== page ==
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How To File Taxes

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Gibrill Sheriff

on 14 March 2013

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Transcript of How To File Taxes

Timeline 2013 2010 2011 2012 0 + - = 9 8 7 1 2 3 4 5 6 c 12 Easy Steps Credits Period 2
Financial Literacy
Ms. White

-Gibrill Sheriff
-Jackie Alfaro
-Thomas woo H&R BLOCK Tax Changes Each Year TO DO LIST - FINISH TAXES BY Monday, April 15
( The IRS Tax filing deadline 2013 ) How To File Taxes FACTS By: Jackie, Gibrill & Thomas - 75 years ago, the instructions for Form 1040 were two pages long. Today, they are 189 pages long. - The IRS spends $2.45 for every $100 that it collects in taxes. - The United States is the only nation on the planet that tries to tax citizens on
what they earn in foreign countries. - According to Forbes, the 400 highest earning Americans pay an average federal income tax rate of just 18 percent. - CONTACT H&R BLOCK TO FILE TAXES 877-880-5222 1- Determine whether you have to file a federal income tax return. If your income is low, you may not have to file. But even children have to file if they meet certain income levels or have certain types of income.

2- Find out what filing status you qualify for.

3- Determine how many personal and dependent exemptions you have.

4- Calculate your income.

5- Calculate your income adjustments. You are allowed to subtract some things from your income and lower your taxes.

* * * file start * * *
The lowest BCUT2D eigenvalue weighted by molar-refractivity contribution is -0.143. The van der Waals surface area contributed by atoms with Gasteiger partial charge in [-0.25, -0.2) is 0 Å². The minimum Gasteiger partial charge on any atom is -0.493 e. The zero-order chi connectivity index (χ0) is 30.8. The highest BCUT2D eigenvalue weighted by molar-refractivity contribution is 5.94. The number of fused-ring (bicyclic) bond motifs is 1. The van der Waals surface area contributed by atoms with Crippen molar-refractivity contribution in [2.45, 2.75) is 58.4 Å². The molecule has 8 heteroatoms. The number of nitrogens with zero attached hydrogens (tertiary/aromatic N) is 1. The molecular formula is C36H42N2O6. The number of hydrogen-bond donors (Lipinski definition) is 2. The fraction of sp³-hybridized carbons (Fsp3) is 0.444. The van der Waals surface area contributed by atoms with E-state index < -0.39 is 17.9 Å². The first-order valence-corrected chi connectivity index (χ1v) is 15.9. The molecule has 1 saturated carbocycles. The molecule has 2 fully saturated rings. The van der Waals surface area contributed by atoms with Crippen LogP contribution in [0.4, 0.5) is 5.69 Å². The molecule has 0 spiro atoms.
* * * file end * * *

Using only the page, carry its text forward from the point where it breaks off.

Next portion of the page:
6- Calculate your deductions.

7- Determine your income tax. Taxable income minus adjustments, minus deductions, and minus exemptions equals the income on which you are taxed. Tax tables or schedules will tell you how much your income tax is.

8- Determine your credits. You can get credits against your income tax for certain situations or expenses.

9- Determine your additional taxes.

10- Find out your total payments. This includes taxes withheld by your employer, estimated tax payments you made, and the earned income credit.

11- Find out the amount you have overpaid or underpaid. This will be your refund or the amount of tax you still have to pay.

12- Get the right tax forms and fill them out. Increased HI tax for high-earning workers and self-employed taxpayers. Alternative minimum tax (AMT) exemption amount permanently adjusted for inflation. Energy tax credits
for homeowners. Tax Credit for College Tuition, Now called the American
Opportunity Tax Credit. 5000 x 12 YOU ARE HERE Giving all my money to the man
By: WNYC, New York Public Radio music http://www.nerdwallet.com/blog/finance/prof/oil-companies-pay-higher-taxes-prof-ho-explains-economics-optimal-taxation/ iMAGES http://www.zanebenefits.com/blog/bid/255760/New-Health-Insurance-Reform-Related-Taxes-in-2013 http://www.rothcpa.com/archives/004284.php http://www.clickondetroit.com/lifestyle/taxes/Lessons-learned-from-celebrity-tax-troubles/-/8859324/9268306/-/3rl539/-/index.html
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